Three Ways for Caregivers to Help Those Home and Ill for the Holidays

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Merry Christmas to multigenerational caregivers everywhere“Home for the Holidays.” It’s a lovely phrase that brings up so many special memories, emotions, and feelings. But for many in the Sandwich Generation caring for their elderly parents and other relatives this year, their phrase will be “Home and Ill for the Holidays.” Two years ago, a dear friend of mine called two days before she was supposed to head to her daughter’s for the holidays. She had developed a severe upper respiratory illness, collapsed, and was calling from the hospital where she stayed for several days before being released two days before Christmas. Several little friends of our family are dealing with different health problems, from Leukemia to gastrointestinal diseases, and face back and forth trips to the hospital. When they are home, they are often not feeling well. Even a simple illness such as a bad cold or flu can keep many home, miserable, and lonely during the holiday season. It’s hard on the person who is ill, it’s hard on their immediate caregivers and it’s hard for those of us who live long distances from them and still want to help.

Prayer is always our first priority, but after that comes helping with some of the vital necessities and comforts. Here are three ideas I’ve used when it’s happened to our friends and family:

  • Amazon is wonderful, particularly if you are a member of their Amazon Prime Discount membership program. For an annual subscription price, you can order any of their items (not their third-party items though) and have them arrive in two business days anywhere in the U.S. at no charge. For $3.99, you can upgrade to next day mail, and I believe that still includes Saturday deliveries. For some areas, it might even include Sundays. I have used this to send diapers and canned soup to a sick daughter whose husband was out of town, cookies and a book to my mom when she was ill while I was traveling, and non-perishable groceries to my mom-in-law when she was ill! The free or cheap shipping is great but it’s the fast delivery that makes it a complete necessity for me as a long-distance, as well as up-close-and-personal caregiver! You can find more information and sign up at their Amazon Prime Discount Membership page.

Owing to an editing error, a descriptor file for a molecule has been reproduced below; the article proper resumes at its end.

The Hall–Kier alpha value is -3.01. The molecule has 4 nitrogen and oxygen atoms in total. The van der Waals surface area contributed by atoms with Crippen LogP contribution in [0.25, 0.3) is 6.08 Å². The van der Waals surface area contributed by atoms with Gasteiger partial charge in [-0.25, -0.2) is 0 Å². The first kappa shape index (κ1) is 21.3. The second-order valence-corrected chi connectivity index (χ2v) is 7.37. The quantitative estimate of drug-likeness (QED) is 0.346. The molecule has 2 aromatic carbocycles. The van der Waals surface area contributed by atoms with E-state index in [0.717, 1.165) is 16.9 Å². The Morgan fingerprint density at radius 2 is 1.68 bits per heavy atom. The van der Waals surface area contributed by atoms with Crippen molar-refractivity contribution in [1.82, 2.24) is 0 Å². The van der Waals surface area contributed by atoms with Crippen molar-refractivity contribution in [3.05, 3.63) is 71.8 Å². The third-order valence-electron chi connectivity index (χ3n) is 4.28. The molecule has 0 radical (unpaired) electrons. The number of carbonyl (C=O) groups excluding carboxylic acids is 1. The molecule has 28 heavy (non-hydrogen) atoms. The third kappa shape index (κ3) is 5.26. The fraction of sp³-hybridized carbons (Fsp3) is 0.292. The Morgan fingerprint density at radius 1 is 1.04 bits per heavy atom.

• Grocery Stores That Deliver – I have used both Albertsons.com and Safeway.com to deliver groceries to relatives who were ill. I even made great use of Safeway for myself when I broke my ankle. They were wonderful! They don’t deliver to all locations, but if they offer it in the area where one of your loved ones lives, it will open up the door for you to send just about anything you can find in the grocery store. I would suggest going to their sites and signing up to receive coupons, special offers, etc. If you never use them, it won’t hurt. If an emergency comes up, it could provide free delivery on short notice. When you log in, you can type in the zip code for the area you are interested in to see if they offer delivery. Even if they don’t now, it’s still worthwhile to bookmark their site, as they could open up delivery services down the road.
  • Meals on Wheels – For elderly friends and relatives who are not doing well, Meals on Wheels can be a blessing from God as well as from you. At their national website, you can search for the office nearest your loved one (I would suggest just putting in the state). You can also make donations to this wonderful cause. When a dear friend of mine was ill for several months, I contacted the local Meals on Wheels and arranged for them to make deliveries. If you cannot afford to help financially, I believe they will do it for free, but for those of you who can afford to help, the per meal amount is very reasonable. Once this is set up, you will have the comforting knowledge that your elderly parent or relative is getting a warm meal each day. Not only that, it’s nice to know someone will be talking to them each day. One caveat to this – if your friend or relative is on a special diet, be sure to ask if the local Meals on Wheels can provide meals that work for that diet. Some do, but not all. We had to stop my friends’ meals after a few months as the doctor put her on a salt-restricted diet and her organization could not provide salt-free meals. Fortunately she was on the mend, so it worked out fine.

Now it’s your turn. What ideas have worked for your Sandwich Generation family? For those of you who live outside the United States, what options are available to you?  We’d love to hear from you! 

P.S. Click here for more info about Amazon.

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